Do Asylum-seekers Respond to Policy Changes? Evidence from the Swedish-Syrian Case



This paper uses quasi-experimental evidence to understand how changes in asylum policy affect the number of asylum-seekers. We look specifically at a sudden, regulatory change in the Swedish reception of Syrian asylum-seekers. The change took place in September 2013 and implied that all Syrian asylum-seekers would be granted permanent instead of temporary residence permits. Using high-frequency data and an interrupted time-series set-up, we study the extent to which this change caused more Syrian citizens to apply for asylum in Sweden. The paper provides several new insights: Our estimates show a clear increase in the number of asylum applications in Sweden after the policy change. The increase had implications for the distribution of Syrian asylum-seekers in Europe, but only in the short term. Also, the change caused a shift in the share of adult men arriving without a household member, and consequently in the share of refugees applying for family reunification.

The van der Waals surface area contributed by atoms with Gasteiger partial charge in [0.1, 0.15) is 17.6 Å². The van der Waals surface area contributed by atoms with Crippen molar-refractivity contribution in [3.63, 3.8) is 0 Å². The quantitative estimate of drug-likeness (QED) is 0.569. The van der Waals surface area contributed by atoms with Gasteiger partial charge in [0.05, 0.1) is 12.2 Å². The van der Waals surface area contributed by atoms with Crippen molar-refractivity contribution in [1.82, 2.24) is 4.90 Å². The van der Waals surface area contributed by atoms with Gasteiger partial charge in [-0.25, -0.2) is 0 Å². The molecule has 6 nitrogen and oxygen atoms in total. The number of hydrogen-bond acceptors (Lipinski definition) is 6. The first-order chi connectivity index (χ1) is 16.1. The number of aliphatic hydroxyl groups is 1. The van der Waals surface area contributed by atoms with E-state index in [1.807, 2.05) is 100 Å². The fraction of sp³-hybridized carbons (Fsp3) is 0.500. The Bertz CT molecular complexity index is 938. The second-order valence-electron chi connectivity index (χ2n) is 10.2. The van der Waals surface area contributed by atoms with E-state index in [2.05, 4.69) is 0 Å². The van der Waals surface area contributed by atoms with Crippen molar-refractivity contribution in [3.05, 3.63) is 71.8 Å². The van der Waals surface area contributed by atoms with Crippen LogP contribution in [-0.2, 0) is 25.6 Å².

Log in or register with APSA to comment
Comments are not moderated before they are posted, but they can be removed by the site moderators if they are found to be in contravention of our Commenting and Discussion Policy [opens in a new tab] – please read this policy before you post. Comments should be used for scholarly discussion of the content in question. You can find more information about how to use the commenting feature here [opens in a new tab] .